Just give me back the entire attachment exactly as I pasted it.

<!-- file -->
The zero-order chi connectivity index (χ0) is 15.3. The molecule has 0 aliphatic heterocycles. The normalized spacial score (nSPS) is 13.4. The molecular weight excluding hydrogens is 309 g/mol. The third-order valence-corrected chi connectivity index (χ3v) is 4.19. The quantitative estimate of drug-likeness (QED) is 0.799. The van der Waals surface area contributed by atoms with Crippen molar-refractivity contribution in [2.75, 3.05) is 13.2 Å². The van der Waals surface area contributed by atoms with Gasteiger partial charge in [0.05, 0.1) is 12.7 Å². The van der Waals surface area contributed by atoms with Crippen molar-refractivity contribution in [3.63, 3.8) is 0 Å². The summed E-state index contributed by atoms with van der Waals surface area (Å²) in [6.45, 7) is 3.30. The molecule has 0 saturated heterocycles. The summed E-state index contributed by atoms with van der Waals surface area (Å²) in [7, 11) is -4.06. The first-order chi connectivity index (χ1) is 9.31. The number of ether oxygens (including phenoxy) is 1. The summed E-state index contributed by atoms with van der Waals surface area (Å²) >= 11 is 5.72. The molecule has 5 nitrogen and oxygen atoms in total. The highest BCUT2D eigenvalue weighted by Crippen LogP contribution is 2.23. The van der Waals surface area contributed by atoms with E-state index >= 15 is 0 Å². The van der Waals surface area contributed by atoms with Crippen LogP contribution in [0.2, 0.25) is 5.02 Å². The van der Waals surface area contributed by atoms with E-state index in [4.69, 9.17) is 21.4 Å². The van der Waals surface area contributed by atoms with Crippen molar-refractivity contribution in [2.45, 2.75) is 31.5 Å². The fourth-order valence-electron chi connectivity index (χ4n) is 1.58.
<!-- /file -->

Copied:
The zero-order chi connectivity index (χ0) is 15.3. The molecule has 0 aliphatic heterocycles. The normalized spacial score (nSPS) is 13.4. The molecular weight excluding hydrogens is 309 g/mol. The third-order valence-corrected chi connectivity index (χ3v) is 4.19. The quantitative estimate of drug-likeness (QED) is 0.799. The van der Waals surface area contributed by atoms with Crippen molar-refractivity contribution in [2.75, 3.05) is 13.2 Å². The van der Waals surface area contributed by atoms with Gasteiger partial charge in [0.05, 0.1) is 12.7 Å². The van der Waals surface area contributed by atoms with Crippen molar-refractivity contribution in [3.63, 3.8) is 0 Å². The summed E-state index contributed by atoms with van der Waals surface area (Å²) in [6.45, 7) is 3.30. The molecule has 0 saturated heterocycles. The summed E-state index contributed by atoms with van der Waals surface area (Å²) in [7, 11) is -4.06. The first-order chi connectivity index (χ1) is 9.31. The number of ether oxygens (including phenoxy) is 1. The summed E-state index contributed by atoms with van der Waals surface area (Å²) >= 11 is 5.72. The molecule has 5 nitrogen and oxygen atoms in total. The highest BCUT2D eigenvalue weighted by Crippen LogP contribution is 2.23. The van der Waals surface area contributed by atoms with E-state index >= 15 is 0 Å². The van der Waals surface area contributed by atoms with Crippen LogP contribution in [0.2, 0.25) is 5.02 Å². The van der Waals surface area contributed by atoms with E-state index in [4.69, 9.17) is 21.4 Å². The van der Waals surface area contributed by atoms with Crippen molar-refractivity contribution in [2.45, 2.75) is 31.5 Å². The fourth-order valence-electron chi connectivity index (χ4n) is 1.58.